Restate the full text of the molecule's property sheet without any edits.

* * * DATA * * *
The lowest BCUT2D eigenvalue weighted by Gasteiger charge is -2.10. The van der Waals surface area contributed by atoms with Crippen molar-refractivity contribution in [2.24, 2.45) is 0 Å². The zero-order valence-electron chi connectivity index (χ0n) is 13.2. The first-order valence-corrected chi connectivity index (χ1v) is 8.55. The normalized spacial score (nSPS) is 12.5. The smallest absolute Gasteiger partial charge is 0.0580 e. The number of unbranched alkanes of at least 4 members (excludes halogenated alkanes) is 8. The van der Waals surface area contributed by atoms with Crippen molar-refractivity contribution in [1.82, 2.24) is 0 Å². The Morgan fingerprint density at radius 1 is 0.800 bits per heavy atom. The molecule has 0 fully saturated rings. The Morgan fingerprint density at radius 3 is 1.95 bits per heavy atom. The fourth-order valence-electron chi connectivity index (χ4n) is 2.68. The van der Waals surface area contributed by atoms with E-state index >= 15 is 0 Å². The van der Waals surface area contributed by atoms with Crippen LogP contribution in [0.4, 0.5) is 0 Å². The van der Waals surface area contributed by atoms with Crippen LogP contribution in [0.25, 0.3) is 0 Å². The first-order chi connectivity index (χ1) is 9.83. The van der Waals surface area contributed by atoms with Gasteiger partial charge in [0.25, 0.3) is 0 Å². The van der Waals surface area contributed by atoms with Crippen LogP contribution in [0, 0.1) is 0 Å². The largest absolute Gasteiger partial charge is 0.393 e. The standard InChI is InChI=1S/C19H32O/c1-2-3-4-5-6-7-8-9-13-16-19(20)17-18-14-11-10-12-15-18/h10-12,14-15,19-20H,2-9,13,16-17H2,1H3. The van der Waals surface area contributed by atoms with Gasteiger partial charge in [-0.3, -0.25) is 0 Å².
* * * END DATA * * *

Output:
The lowest BCUT2D eigenvalue weighted by Gasteiger charge is -2.10. The van der Waals surface area contributed by atoms with Crippen molar-refractivity contribution in [2.24, 2.45) is 0 Å². The zero-order valence-electron chi connectivity index (χ0n) is 13.2. The first-order valence-corrected chi connectivity index (χ1v) is 8.55. The normalized spacial score (nSPS) is 12.5. The smallest absolute Gasteiger partial charge is 0.0580 e. The number of unbranched alkanes of at least 4 members (excludes halogenated alkanes) is 8. The van der Waals surface area contributed by atoms with Crippen molar-refractivity contribution in [1.82, 2.24) is 0 Å². The Morgan fingerprint density at radius 1 is 0.800 bits per heavy atom. The molecule has 0 fully saturated rings. The Morgan fingerprint density at radius 3 is 1.95 bits per heavy atom. The fourth-order valence-electron chi connectivity index (χ4n) is 2.68. The van der Waals surface area contributed by atoms with E-state index >= 15 is 0 Å². The van der Waals surface area contributed by atoms with Crippen LogP contribution in [0.4, 0.5) is 0 Å². The van der Waals surface area contributed by atoms with Crippen LogP contribution in [0.25, 0.3) is 0 Å². The first-order chi connectivity index (χ1) is 9.83. The van der Waals surface area contributed by atoms with Gasteiger partial charge in [0.25, 0.3) is 0 Å². The van der Waals surface area contributed by atoms with Crippen LogP contribution in [0, 0.1) is 0 Å². The largest absolute Gasteiger partial charge is 0.393 e. The standard InChI is InChI=1S/C19H32O/c1-2-3-4-5-6-7-8-9-13-16-19(20)17-18-14-11-10-12-15-18/h10-12,14-15,19-20H,2-9,13,16-17H2,1H3. The van der Waals surface area contributed by atoms with Gasteiger partial charge in [-0.3, -0.25) is 0 Å².